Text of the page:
March 6, 2015



Published in 1938, Johnny Got His Gun is an under-appreciated gem of experimental American literature. Told in a narrative mixture of first, second, and third-person, Trumbo's First World War-set novel is a dream and a nightmare. The protagonist, Joe, regains consciousness in a military hospital only to discover that he has lost his arms, legs, eyes, mouth, nose and hearing. The novel is a gripping but depressing journey, through which Joe remembers his rosy - and pointedly physical - life in America, and his attempts to communicate with the outside world and to come to terms with existing as a conscious piece of meat. In its own extreme way, it highlights the sensory struggles that all those wounded or disabled must endure. The huge efforts made for the tiniest of victories -  such as telling the time of day by feeling sunlight on his skin  -  are situated in an unremittingly bleak context: Joe is imprisoned within his wounded body forever.

Despite focusing on the journey of one man, Johnny Got His Gun is about the manipulation and obliteration of a generation of American youth. The title is a response to the wartime song 'Over there', which called, in short, for Johnny to get his gun to fight the Hun and make his mother proud. Joe got his gun, and lost everything. The extent of his wounds represent all the horrors of war in one character. Trumbo may have written specifically about the suffering of one man, but it is clear that this novel is about every other Joe and Johnny who picked up their guns and died on the battlefields. His prose shifts freely from a third-person narrative, to a polemical 'J'Accuse!' from the point of view of 'us' against them. It's all very reminiscent of Anthem for Doomed Youth, Dulce et Decorum est, and All Quiet on the Western Front, which similarly dwelt on the industrial, futile loss of life in the First World War.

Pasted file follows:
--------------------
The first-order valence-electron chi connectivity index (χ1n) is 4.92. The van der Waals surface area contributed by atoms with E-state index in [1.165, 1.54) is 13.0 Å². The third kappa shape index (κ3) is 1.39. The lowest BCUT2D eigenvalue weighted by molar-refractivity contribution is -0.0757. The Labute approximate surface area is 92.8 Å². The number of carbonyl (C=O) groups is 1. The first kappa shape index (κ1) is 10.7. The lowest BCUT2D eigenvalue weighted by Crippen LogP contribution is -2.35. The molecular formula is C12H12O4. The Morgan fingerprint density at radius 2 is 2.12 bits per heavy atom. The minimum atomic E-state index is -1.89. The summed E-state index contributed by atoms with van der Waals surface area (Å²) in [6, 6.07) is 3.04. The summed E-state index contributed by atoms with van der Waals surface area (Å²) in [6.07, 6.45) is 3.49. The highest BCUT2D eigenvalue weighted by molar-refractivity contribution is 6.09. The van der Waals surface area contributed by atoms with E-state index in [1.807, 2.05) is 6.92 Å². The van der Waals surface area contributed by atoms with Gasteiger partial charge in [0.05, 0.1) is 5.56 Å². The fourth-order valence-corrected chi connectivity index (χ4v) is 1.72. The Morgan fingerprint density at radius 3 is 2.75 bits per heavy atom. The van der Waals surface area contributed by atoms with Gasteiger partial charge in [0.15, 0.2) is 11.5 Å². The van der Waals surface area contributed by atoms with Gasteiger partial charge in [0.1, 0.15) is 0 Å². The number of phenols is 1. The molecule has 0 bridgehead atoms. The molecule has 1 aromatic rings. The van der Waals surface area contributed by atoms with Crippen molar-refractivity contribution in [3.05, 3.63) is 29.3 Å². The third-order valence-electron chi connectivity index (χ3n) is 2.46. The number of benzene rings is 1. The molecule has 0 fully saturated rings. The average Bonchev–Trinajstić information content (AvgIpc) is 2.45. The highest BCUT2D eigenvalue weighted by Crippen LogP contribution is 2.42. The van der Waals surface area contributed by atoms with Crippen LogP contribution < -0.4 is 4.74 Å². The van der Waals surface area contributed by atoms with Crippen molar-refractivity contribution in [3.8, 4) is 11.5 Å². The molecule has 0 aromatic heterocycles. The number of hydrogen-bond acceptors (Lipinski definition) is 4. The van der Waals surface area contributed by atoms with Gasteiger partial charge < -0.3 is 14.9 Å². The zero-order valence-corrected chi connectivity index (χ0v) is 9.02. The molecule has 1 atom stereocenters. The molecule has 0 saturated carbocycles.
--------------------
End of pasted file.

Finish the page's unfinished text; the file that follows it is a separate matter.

Johnny Got His Gun suffered an unfortunate history. Published in 1939, its subject matter didn't perhaps grab the American imagination in the same way as novels of the Great Depression. As America moved towards the Second World War, the novel's ostensible pacifism worked against it. It was popular among the American left, being serialised by the Daily Worker in 1940, but this only earnt Trumbo the suspicion of the FBI. Johnny Got His Gun was subsequently championed by anti-war American fascists and anti-Semites, who were seeking a compassionate cover for their Nazi sympathies.

Huh?  It's not an anti-war novel at all.  It's a propoganda piece to try and keep America from intervening while Stalin and Hitler waged war on Eastern Europe, which, of course, is why the Daily Worker serialized it.

Posted by at March 6, 2015 2:16 PM

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